Parking price hikes ‘aren’t killing high street’

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There is no doubt – and I think most people would agree – that our high streets are facing unprecedented challenges and many retailers are facing tough times.

The continuing effects of the recession and global banking crisis, increased use of the internet, high rents and rates, and a poor offer from some retailers themselves, are all contributing to the decline.

While there is much that can be done to support them through these tough times, there is no hard evidence to suggest that the decline of the high street is anything to do with the cost of parking.

Most of the claims are anecdotal and based on assumptions rather than hard and fast facts.

A recent report entitled ‘Re-think! Parking on the high street’ supported this and found no conclusive evidence that parking tariffs are influencing decline not just locally, but in locations across the UK.

The charges in Morecambe compare very favourably with those in other towns in the north west.

The cheapest (council run) parking in Preston and in Kendal town centre is £1.20. Contrast this with the long stay Festival Market/Old Station car parks in Morecambe, which is £1.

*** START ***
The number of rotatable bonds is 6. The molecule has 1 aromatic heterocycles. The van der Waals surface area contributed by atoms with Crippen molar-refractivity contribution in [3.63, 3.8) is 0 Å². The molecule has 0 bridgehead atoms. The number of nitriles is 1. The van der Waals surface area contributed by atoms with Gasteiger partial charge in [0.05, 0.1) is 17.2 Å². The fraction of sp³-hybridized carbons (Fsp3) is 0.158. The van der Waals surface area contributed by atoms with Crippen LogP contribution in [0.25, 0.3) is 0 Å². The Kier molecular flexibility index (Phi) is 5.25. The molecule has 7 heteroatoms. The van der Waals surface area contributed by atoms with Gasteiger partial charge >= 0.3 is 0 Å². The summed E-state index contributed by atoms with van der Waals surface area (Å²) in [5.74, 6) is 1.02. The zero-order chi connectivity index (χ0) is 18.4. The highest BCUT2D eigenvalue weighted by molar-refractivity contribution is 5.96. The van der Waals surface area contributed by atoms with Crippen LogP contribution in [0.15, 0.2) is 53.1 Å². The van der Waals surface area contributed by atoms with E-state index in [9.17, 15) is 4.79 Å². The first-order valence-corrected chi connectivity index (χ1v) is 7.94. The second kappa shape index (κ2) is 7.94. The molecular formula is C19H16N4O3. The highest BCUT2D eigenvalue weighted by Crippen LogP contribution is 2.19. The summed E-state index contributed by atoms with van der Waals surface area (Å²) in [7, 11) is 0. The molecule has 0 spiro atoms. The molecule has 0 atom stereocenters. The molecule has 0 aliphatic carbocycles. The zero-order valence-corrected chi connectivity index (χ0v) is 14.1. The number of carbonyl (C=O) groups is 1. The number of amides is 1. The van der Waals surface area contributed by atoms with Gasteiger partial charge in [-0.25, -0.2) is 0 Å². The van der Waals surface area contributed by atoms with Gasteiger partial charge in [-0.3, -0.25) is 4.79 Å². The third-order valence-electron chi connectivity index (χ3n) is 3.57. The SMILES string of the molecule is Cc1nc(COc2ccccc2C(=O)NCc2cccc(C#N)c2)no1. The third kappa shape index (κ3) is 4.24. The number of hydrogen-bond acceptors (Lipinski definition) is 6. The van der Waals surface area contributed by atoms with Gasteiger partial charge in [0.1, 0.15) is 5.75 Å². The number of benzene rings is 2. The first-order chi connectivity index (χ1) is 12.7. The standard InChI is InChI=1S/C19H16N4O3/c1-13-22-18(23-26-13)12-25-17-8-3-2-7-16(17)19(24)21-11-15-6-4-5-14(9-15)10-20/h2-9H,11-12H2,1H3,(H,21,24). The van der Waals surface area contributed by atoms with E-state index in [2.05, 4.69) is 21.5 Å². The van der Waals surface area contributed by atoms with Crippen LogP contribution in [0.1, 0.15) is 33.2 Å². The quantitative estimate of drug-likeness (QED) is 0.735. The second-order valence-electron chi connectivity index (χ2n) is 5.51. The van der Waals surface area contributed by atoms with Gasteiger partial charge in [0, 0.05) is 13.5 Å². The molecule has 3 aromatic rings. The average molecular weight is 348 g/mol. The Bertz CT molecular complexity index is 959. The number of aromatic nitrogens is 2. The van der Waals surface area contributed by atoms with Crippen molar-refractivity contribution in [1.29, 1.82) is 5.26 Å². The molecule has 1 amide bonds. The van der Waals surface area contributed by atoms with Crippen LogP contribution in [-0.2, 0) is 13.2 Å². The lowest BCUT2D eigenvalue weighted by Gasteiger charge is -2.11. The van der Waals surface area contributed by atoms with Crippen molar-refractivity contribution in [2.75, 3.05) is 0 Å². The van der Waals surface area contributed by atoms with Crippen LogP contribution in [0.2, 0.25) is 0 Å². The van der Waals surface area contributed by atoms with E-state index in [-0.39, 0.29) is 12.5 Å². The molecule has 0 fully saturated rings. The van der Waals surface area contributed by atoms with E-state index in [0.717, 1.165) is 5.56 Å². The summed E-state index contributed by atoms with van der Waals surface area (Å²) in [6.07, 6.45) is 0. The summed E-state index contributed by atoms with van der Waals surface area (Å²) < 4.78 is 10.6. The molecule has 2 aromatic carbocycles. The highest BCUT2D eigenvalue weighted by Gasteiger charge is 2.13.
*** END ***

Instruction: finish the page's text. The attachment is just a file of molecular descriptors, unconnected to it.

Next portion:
This has been frozen since April 2009, but there is no indication that it has led to any increase or decrease in the number of people visiting retailers.

While there is to be a small 10p increase in the one hour charge in our other car parks, the council has also frozen other car park tariffs in short and long stay car parks for stays of two hours or more.

This encourages people to stay for longer and use more of the town’s amenities Morecambe also benefits from free parking along much of the promenade, something which you will not find in many of the north west’s towns and cities.

Moving forward, the Morecambe Area Action Plan includes actions relating to car parking and recognises that as a priority the city and county councils should work together in preparing a joint plan for vehicle parking in central Morecambe.

This would cover the whole range of aspects including the location, management and pricing of parking.

There are a lot of other things to consider and one aspect, such as pricing, cannot be considered in isolation if we are to develop a plan which benefits the widest range of people possible.

We also have to tackle the long term causes of decline and one of these is the appearance of the shop frontages.

To this end we are taking concerted enforcement action under untidy site legislation to force shop owners to improve the appearance of their premises to live up to the expectation of visitors.

We are also assisting targeted shop owners to undertake improvements with assistance through a second Townscape Heritage Initiative.

All of these will deliver for the people of Morecambe in the long run and encourage more people into the town.